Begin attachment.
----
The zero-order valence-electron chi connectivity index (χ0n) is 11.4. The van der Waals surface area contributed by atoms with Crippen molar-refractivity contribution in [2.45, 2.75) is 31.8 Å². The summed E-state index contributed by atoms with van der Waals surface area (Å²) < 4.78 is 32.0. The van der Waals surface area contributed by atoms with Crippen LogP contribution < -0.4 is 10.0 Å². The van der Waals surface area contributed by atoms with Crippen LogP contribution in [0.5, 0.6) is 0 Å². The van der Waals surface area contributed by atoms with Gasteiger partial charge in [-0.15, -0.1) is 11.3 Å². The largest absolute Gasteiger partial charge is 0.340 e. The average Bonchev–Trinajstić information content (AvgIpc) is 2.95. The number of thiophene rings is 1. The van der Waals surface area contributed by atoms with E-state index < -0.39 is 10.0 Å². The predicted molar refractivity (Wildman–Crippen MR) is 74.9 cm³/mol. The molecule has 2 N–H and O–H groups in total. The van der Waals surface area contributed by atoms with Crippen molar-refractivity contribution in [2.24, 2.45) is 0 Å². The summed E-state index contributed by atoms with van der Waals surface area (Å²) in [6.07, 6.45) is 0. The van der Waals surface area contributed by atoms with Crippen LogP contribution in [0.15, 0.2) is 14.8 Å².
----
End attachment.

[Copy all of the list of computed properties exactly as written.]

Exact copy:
The zero-order valence-electron chi connectivity index (χ0n) is 11.4. The van der Waals surface area contributed by atoms with Crippen molar-refractivity contribution in [2.45, 2.75) is 31.8 Å². The summed E-state index contributed by atoms with van der Waals surface area (Å²) < 4.78 is 32.0. The van der Waals surface area contributed by atoms with Crippen LogP contribution < -0.4 is 10.0 Å². The van der Waals surface area contributed by atoms with Crippen LogP contribution in [0.5, 0.6) is 0 Å². The van der Waals surface area contributed by atoms with Gasteiger partial charge in [-0.15, -0.1) is 11.3 Å². The largest absolute Gasteiger partial charge is 0.340 e. The average Bonchev–Trinajstić information content (AvgIpc) is 2.95. The number of thiophene rings is 1. The van der Waals surface area contributed by atoms with E-state index < -0.39 is 10.0 Å². The predicted molar refractivity (Wildman–Crippen MR) is 74.9 cm³/mol. The molecule has 2 N–H and O–H groups in total. The van der Waals surface area contributed by atoms with Crippen molar-refractivity contribution in [2.24, 2.45) is 0 Å². The summed E-state index contributed by atoms with van der Waals surface area (Å²) in [6.07, 6.45) is 0. The van der Waals surface area contributed by atoms with Crippen LogP contribution in [0.15, 0.2) is 14.8 Å².